Saturday, 25 May 2019
News

Unregulated doctors in the UK

Britain is not fully joined with the EU.  There is still debate, even within parties, whether they should join fully, pull out or just remain the same.  It seems that the pressure is either to go full-speed ahead or pull back.  No one seems to like the status quo position.  But, why not?  At least, then Britain might be able to decide what it wants from the EU and what it doesn’t.  Or, will that change in the future?

One of the reasons I believe Britain should not fully join in with the EU is because of the health system.  Only last week, the Times had reported on the botched surgeries performed on patients in this country by some Scandinavian surgeons.  In the article, it was reported that the GMC has had to double the number of disciplinary action against EU doctors.  Of course, I cannot speak for the non-EU doctors as the problems addressed involved only EU doctors.  This is because doctors in the EU are given full access to every country within the EU, regardless of their training, competence and English skills.  This, despite the fact that training in the different countries can vary tremendously.  The article cited the fact that in Italy, a doctor could qualify with very little patient contact. 

Contrast this with the treatment that non-EU doctors get.  In order to be registered with the GMC, the non-EU doctor must prove that he/she can speak English adequately, even if said doctor is a native English-speaker.  This proof can come in the form of the IELTS or references who can attest to their English skills.  They also need to either pass the PLAB (a two-step medical competence exam) or provide evidence in other ways of their competence, such as post-graduate certification exams.  In addition, they must state their fitness to practice.  Any blight on their record would practically ruin their chances of being registered.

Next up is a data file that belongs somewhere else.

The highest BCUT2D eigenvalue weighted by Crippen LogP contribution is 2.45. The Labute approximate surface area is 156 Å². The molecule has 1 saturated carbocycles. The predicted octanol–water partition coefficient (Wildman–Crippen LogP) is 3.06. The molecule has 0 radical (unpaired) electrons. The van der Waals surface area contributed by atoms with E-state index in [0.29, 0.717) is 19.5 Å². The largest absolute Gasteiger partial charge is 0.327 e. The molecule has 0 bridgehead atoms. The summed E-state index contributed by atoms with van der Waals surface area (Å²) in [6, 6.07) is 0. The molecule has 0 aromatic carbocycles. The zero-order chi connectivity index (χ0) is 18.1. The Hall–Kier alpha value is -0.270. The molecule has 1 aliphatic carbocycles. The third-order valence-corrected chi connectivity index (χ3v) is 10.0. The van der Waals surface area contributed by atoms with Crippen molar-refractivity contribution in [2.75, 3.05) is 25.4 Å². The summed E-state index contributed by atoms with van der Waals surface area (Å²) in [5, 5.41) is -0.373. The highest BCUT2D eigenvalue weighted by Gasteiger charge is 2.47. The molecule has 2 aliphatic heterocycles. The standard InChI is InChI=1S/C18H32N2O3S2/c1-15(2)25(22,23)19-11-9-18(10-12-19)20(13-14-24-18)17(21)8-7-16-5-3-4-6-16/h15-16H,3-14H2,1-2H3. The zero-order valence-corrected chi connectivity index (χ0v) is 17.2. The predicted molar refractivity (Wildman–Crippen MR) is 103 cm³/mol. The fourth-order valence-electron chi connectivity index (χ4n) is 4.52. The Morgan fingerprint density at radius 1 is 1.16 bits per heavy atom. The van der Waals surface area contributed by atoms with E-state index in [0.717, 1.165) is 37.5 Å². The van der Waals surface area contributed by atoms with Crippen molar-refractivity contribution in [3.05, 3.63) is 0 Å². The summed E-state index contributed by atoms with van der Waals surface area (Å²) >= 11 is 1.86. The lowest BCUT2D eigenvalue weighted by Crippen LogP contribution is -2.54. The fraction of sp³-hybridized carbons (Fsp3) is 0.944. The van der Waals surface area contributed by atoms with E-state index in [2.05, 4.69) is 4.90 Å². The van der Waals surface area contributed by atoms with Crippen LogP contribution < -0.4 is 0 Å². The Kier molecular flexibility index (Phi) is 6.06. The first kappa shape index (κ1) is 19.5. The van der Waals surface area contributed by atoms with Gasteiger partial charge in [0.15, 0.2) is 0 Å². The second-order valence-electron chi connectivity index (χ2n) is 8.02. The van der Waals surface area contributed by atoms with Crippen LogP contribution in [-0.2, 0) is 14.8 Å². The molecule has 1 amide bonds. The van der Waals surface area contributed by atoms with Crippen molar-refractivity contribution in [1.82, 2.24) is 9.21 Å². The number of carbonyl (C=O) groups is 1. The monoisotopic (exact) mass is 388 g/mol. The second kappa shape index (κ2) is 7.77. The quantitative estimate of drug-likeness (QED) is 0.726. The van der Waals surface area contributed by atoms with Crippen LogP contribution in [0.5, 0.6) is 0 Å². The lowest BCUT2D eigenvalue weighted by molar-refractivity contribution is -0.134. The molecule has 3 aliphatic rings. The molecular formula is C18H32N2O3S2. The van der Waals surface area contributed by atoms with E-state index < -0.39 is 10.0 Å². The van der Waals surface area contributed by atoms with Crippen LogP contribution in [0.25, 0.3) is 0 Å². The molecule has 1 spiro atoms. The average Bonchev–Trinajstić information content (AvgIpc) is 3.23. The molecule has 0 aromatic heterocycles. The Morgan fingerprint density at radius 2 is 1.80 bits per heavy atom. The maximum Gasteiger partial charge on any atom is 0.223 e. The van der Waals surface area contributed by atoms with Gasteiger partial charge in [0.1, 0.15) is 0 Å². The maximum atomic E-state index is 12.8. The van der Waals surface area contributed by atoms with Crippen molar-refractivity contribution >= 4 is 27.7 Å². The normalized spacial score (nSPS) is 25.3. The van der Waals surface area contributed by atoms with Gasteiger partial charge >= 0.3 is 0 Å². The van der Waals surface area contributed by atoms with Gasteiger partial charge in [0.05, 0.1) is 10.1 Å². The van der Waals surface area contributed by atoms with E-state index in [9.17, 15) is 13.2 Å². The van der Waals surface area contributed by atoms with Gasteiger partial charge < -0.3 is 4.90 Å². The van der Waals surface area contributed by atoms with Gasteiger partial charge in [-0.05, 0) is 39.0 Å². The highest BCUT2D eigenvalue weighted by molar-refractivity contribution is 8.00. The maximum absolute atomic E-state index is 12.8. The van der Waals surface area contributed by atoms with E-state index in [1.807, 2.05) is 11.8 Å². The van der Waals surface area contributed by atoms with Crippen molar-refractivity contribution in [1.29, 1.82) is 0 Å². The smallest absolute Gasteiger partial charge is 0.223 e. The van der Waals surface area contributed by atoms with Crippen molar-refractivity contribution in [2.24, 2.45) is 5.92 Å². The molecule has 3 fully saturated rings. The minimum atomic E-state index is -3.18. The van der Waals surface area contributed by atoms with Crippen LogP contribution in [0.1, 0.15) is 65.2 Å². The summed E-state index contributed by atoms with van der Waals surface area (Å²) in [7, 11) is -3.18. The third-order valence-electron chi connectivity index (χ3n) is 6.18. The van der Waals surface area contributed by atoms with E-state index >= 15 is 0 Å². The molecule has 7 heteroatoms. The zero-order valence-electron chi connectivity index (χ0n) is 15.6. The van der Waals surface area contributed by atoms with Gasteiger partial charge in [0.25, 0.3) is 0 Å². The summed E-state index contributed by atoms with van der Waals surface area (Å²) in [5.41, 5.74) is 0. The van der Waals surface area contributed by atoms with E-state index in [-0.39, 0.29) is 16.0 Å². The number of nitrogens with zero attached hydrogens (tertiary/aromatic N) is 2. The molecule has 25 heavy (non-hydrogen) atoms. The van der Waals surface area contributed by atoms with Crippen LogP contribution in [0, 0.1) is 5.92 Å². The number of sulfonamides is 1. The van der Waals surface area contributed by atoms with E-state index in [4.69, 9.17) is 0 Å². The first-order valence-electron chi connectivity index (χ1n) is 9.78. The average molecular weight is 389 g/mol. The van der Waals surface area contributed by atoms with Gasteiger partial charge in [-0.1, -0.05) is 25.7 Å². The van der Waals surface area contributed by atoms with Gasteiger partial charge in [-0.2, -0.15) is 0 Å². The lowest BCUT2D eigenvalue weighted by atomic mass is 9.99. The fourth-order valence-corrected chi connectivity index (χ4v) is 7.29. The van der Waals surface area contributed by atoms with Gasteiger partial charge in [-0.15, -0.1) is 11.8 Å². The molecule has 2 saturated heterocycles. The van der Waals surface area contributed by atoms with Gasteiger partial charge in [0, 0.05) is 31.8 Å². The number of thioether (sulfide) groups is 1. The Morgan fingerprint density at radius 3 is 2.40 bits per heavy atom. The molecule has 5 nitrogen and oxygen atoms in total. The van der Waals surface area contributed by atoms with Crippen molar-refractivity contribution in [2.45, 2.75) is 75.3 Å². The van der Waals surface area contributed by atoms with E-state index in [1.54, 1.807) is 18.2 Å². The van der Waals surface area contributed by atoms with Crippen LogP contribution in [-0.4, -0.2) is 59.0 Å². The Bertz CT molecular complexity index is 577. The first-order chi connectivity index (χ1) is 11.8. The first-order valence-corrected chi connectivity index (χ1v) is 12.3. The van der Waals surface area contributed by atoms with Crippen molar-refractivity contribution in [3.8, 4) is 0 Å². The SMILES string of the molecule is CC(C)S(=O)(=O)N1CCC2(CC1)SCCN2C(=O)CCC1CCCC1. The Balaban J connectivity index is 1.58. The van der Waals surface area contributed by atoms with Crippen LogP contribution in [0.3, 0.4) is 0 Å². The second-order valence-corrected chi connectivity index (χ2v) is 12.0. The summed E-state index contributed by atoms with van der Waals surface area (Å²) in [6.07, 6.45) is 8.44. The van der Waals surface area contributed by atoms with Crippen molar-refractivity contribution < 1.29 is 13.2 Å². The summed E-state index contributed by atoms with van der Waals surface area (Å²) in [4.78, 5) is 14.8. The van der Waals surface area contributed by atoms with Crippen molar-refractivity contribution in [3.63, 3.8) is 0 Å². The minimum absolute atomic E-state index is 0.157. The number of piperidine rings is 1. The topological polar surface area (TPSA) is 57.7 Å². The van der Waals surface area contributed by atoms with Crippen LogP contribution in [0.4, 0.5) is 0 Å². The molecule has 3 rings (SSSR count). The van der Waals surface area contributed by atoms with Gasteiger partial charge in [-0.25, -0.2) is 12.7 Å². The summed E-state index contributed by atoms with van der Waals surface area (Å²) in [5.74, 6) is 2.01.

EU doctors can skip all these steps and get right on the register.  Even those doctors who have been disciplined in their own countries.  This is because information on disciplinary action is not required – it is voluntary, and the GMC is not allowed to check on this because of EU rules.  Is this fair?  Is this what Britain wants?

Because of new immigration rules, non-EU doctors are barred from entering the country and getting a job unless no one else is available to fill the position.  But EU doctors have free rein.  There may be disgust and frustration that non-EU doctors, who were initially recruited during a shortage of British doctors, had taken over all the jobs when the supply of British-trained doctors increased; but now there is competition from the EU and no guarantees that those doctors are appropriately trained.

I cannot even compare this to the US.  At least there, the quality of training programmes are regulated by the same authority. The EU does not have such a system in place.  Medical boards in the different states of the US share information on their doctors, so that it is practically impossible for a doctor to move without his past following him.  And, unless they can prove that they were equivalently trained as a US doctor, any foreign doctor may have to undergo further training in the US before they can practice. 

Shouldn’t the GMC be allowed to question the competence of every doctor within the UK borders?  Apparently, not if Britain is part of the EU.

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